– Are small groups of children supported by the appropriate number of adults? (This varies from State to State and across different age groups. The National Quality Standards are here. It is important to check how many children will be in your child’s group and how many adults will be working with the children.


– Does there appear to be influences from the local community in the program and the environment? These influences will enrich the learning experiences of both the children and families who participate in the program.

Ask, ask, ask

Asking questions will not only help you find out what you need to know. How the centre staff respond to your questions will give you a feel for how comfortable you’ll be leaving your child in their care. Consider:

– Freely ask about menus, routines, qualifications and professional development of staff, and health and safety. Note whether your questions are treated as valid and whether you are satisfied with the information provided.

– Ask how you will be kept up to date during the day about your child’s wellbeing and participation. Also ask about how you will be updated on your child’s learning.

– Does the staff member you are talking to welcome questions and make time to talk through information with them or the centre’s Director?

– Is there printed material about the centre that you can take away to read or is there a website that you can look up?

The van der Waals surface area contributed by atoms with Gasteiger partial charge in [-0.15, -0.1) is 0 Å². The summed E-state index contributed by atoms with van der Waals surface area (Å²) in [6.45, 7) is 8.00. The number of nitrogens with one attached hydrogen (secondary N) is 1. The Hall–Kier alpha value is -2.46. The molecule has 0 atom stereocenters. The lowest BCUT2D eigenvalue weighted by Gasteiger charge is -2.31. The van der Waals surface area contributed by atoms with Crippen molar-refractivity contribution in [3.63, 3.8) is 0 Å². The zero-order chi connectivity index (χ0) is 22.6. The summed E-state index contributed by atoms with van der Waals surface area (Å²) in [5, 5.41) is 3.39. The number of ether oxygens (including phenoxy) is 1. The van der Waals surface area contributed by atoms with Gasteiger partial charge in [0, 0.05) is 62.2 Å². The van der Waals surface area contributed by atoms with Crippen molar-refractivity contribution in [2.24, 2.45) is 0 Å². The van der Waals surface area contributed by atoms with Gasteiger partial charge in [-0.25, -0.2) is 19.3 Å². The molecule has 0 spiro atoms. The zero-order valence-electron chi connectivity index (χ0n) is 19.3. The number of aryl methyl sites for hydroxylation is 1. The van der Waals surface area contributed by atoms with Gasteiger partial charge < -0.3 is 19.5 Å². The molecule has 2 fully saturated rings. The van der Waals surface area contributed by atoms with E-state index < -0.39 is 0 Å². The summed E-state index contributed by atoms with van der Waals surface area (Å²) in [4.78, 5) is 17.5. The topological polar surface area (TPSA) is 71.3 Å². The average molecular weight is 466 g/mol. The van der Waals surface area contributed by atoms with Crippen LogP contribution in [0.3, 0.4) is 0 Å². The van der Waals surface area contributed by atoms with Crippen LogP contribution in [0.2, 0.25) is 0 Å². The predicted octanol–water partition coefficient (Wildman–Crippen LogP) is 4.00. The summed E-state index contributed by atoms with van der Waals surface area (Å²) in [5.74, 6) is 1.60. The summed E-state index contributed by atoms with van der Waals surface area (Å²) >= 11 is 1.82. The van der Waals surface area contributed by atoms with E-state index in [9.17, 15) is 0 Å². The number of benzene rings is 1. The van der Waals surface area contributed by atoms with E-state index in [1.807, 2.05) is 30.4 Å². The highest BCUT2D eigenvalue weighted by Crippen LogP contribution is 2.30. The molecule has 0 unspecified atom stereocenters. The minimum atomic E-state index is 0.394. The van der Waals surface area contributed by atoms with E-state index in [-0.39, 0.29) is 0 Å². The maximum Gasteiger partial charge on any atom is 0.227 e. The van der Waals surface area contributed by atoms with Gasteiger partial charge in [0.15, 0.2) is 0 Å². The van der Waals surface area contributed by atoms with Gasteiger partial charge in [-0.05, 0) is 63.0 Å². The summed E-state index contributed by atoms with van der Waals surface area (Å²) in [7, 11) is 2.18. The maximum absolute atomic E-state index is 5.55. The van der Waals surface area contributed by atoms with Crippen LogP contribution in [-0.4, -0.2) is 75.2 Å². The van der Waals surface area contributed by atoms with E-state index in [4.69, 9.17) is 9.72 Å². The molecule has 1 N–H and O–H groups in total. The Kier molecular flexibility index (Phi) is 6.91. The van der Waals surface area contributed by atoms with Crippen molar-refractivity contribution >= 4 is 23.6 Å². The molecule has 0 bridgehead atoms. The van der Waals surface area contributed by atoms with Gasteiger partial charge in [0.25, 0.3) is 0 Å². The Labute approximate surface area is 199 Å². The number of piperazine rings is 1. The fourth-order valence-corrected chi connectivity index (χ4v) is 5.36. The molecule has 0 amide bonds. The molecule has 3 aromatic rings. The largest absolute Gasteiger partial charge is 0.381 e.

– You may wish to check whether family participation is welcomed and whether the centre encourages and values your input into decisions made about the program and the environment. You may like to ask about the decision making process for these things and see some examples and outcomes.

It’s the vibe

Ultimately, you will get a lot from just visiting and getting the vibe of the centre. Gather information and trust your instincts:

– Do you get a sense of what is important to the staff and the children at the centre?

– Do the staff appear confident and professional in their interactions and behaviour? Do you feel like the staff in the centre will work in partnership with you to best support your child?

– Most importantly – what you ‘feel’ is significant. You know your child best, so ask yourself whether this is a place where you believe your child will learn and thrive.

Goodstart Early Learning is Australia’s largest early learning and care provider with more than 650 centres across Australia. The Goodstart team of 15,000 staff educates and cares for more than 73,000 children from 61,000 families nation-wide.Our mission is to provide high quality, accessible, affordable and community-connected early learning in our centres and partner and openly collaborate with the sector to drive change for the benefit of all children. We’re for children, not-for-profit and believe the first five years matter and last a lifetime.

 This post is sponsored by Goodstart Early Learning.Comments on this post are just for this post. If you want to talk about the IDEA of sponsored posts or the choice of advertisers please click here. We will be reading all those comments too for feedback.